A new EU project will bring together companies and researchers from across Europe to develop and convert a bulk carrier to sail on climate-neutral fuels and green power. The GAMMA (Green Ammonia and biomethanol fuel MAritime vessels) project began in January 2024 and will run for five years. It has received €13m (US$14m) from the European Commission’s Horizon Europe framework program for innovation (with a total project budget of €17m [US$18.4m]). The application process was led by Inspiralia.
The project involves 16 partners: Verkís (Iceland), ANT Topic (Italy), Fraunhofer (Germany), Aurelia (Netherlands), Ballard (Denmark), Sea Green Engineering (Italy), Energy Cluster Denmark (Denmark), SINTEF (Norway), Solbian (Italy), Améthyste (France), Elkon Elektrik (Turkey), Politecnico di Milano (Italy), ARM Engineering (France), RINA (Germany), Amnis Pura (Portugal) and Dotcom (Italy).
“On behalf of the entire group of partners, I can say that we are proud and grateful that the European Commission has chosen to support the GAMMA project and efforts to convert international shipping in a greener direction,” said Kjartan Due Nielsen, innovation manager at Verkís, which is leading the project. “We will retrofit a bulk carrier with highly innovative technologies and during a demonstration campaign we will prove that it is possible to replace auxiliary generators with a new fuel system that runs on e-fuels. After proof of concept in GAMMA, the next step would be to replace the main engines of a ship for a full energy transition. All in all, the project is very visionary and could be a green game-changer for shipping in the future.”
Long-distance maritime transportation supports 80-90% of all global trade. Therefore, there is considerable potential for climate-beneficial reductions in converting ocean-going transportation to green fuels. The IMO has set a goal for the maritime sector to reduce the industry’s greenhouse gas emissions to around net zero by 2050. The five-year GAMMA project will contribute to this.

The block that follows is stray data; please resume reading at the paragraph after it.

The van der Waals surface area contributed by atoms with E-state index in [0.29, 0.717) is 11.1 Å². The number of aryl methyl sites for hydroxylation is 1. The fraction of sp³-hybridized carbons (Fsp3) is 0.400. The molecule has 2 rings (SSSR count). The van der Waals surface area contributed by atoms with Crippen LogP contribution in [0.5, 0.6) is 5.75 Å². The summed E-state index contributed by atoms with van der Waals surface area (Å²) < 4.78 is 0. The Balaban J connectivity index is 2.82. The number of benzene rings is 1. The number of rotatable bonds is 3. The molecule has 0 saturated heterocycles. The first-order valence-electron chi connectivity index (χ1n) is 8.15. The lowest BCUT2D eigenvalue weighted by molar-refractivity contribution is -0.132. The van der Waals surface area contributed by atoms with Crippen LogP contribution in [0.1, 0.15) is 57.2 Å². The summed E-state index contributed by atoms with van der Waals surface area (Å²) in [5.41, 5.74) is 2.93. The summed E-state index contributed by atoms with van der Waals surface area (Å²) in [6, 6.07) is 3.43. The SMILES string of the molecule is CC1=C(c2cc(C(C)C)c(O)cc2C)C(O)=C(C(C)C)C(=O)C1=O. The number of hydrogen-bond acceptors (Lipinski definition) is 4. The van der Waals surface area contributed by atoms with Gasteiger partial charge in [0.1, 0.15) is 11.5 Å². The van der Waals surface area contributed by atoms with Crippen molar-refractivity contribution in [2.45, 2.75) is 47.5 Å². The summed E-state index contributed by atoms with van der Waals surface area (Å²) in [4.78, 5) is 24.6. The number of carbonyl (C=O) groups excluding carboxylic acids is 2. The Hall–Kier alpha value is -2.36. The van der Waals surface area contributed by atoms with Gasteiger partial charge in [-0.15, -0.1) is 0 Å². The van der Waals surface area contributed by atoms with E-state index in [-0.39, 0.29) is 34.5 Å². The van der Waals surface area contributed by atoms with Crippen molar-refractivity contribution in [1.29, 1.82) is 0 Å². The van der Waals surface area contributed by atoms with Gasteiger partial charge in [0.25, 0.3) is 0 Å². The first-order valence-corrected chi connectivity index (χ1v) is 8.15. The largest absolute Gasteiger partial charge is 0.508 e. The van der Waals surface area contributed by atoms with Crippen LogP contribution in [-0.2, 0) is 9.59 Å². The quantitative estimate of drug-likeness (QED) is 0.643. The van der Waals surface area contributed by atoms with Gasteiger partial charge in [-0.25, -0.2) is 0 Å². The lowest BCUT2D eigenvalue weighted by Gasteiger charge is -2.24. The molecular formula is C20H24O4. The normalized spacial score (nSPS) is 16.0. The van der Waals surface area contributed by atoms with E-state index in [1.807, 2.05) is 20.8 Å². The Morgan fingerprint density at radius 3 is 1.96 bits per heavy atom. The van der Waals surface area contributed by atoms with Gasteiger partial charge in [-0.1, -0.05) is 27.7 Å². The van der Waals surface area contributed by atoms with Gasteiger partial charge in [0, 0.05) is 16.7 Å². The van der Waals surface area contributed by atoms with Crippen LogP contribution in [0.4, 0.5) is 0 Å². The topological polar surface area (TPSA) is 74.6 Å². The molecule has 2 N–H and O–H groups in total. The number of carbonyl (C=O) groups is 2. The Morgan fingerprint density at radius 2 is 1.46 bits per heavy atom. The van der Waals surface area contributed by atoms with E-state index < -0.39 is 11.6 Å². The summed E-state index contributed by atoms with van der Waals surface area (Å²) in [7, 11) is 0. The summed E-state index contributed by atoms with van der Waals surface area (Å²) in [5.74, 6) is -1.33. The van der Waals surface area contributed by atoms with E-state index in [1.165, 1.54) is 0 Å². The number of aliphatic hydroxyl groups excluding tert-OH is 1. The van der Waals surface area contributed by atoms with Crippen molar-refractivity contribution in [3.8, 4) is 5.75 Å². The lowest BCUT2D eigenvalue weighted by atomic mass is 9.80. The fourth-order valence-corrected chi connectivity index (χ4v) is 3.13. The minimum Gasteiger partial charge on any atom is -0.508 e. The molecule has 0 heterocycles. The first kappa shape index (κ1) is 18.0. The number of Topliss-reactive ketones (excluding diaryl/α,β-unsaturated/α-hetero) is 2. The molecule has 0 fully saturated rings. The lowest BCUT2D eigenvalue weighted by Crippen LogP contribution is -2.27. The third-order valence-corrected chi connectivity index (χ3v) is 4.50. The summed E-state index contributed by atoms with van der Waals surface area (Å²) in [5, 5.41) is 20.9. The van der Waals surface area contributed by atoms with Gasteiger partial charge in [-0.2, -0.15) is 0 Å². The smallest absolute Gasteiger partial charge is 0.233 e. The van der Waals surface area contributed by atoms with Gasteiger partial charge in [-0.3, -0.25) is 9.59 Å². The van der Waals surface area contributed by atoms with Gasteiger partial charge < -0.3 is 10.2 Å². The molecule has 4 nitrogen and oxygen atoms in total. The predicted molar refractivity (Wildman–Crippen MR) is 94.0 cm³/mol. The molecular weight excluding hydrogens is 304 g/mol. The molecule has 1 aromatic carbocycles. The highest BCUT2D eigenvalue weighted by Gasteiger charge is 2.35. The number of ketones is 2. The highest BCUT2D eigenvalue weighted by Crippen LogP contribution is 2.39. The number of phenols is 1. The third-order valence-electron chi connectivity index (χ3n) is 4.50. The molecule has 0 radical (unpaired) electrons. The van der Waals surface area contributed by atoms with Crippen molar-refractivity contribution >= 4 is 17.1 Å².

An innovative fuel system will be installed. Ammonia and green methanol will be bunkered onto the ship and then converted into hydrogen with cracker and reformer technologies. The hydrogen will be purified and then converted into electricity with a fuel cell, which will provide electric energy to the vessel and thus replace the use of the auxiliary generators running on fossil fuel. In addition, part of the energy necessary to convert to hydrogen will be supplied by renewable energy – in this case, from PV panels installed on the hatch covers of the bulk carrier.
Fraunhofer Institute provides the conversion technology and Amnis Pura the purifying. The fuel cell is provided by Ballard Power Systems Europe and the PV panels by Solbian.
“We have several decades of experience from innovation within green fuels, and therefore look forward to contributing to GAMMA with our research to convert e-fuels to hydrogen and look forward to bringing the new green technologies in the project forward. Perhaps the results from GAMMA can also be applied in other parts of the transport sector, such as ground and air transport. We look forward to working with our European partners to strengthen the climate of the future, as well as growth and employment, to the benefit of us all,” said Dr Gunther Kolb, head of the energy division at Fraunhofer Institute for Microengineering and Microsystems.
To evaluate the environmental performance of the technologies in the project, Politecnico di Milano will perform a well-to-wake analysis and calculate the CO2 emissions.
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